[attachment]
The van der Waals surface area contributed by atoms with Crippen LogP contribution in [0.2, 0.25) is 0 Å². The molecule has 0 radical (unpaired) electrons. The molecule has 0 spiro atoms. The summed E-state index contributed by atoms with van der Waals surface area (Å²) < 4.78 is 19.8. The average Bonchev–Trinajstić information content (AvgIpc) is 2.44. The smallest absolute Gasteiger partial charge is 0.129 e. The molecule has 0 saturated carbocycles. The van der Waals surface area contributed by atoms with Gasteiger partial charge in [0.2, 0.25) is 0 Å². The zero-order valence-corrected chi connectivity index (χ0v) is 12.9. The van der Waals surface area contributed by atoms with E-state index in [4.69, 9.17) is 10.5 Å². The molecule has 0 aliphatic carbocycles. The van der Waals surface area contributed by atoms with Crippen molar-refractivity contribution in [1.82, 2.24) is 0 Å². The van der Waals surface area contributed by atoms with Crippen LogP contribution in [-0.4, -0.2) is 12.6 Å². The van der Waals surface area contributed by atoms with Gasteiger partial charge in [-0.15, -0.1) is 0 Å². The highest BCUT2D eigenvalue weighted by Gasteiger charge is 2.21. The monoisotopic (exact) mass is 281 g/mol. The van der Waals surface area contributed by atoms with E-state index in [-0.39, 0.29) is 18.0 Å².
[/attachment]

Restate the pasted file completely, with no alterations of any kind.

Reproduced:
The van der Waals surface area contributed by atoms with Crippen LogP contribution in [0.2, 0.25) is 0 Å². The molecule has 0 radical (unpaired) electrons. The molecule has 0 spiro atoms. The summed E-state index contributed by atoms with van der Waals surface area (Å²) < 4.78 is 19.8. The average Bonchev–Trinajstić information content (AvgIpc) is 2.44. The smallest absolute Gasteiger partial charge is 0.129 e. The molecule has 0 saturated carbocycles. The van der Waals surface area contributed by atoms with Gasteiger partial charge in [0.2, 0.25) is 0 Å². The zero-order valence-corrected chi connectivity index (χ0v) is 12.9. The van der Waals surface area contributed by atoms with E-state index in [4.69, 9.17) is 10.5 Å². The molecule has 0 aliphatic carbocycles. The van der Waals surface area contributed by atoms with Crippen molar-refractivity contribution in [1.82, 2.24) is 0 Å². The van der Waals surface area contributed by atoms with Crippen LogP contribution in [-0.4, -0.2) is 12.6 Å². The van der Waals surface area contributed by atoms with Gasteiger partial charge in [-0.15, -0.1) is 0 Å². The highest BCUT2D eigenvalue weighted by Gasteiger charge is 2.21. The monoisotopic (exact) mass is 281 g/mol. The van der Waals surface area contributed by atoms with E-state index in [-0.39, 0.29) is 18.0 Å².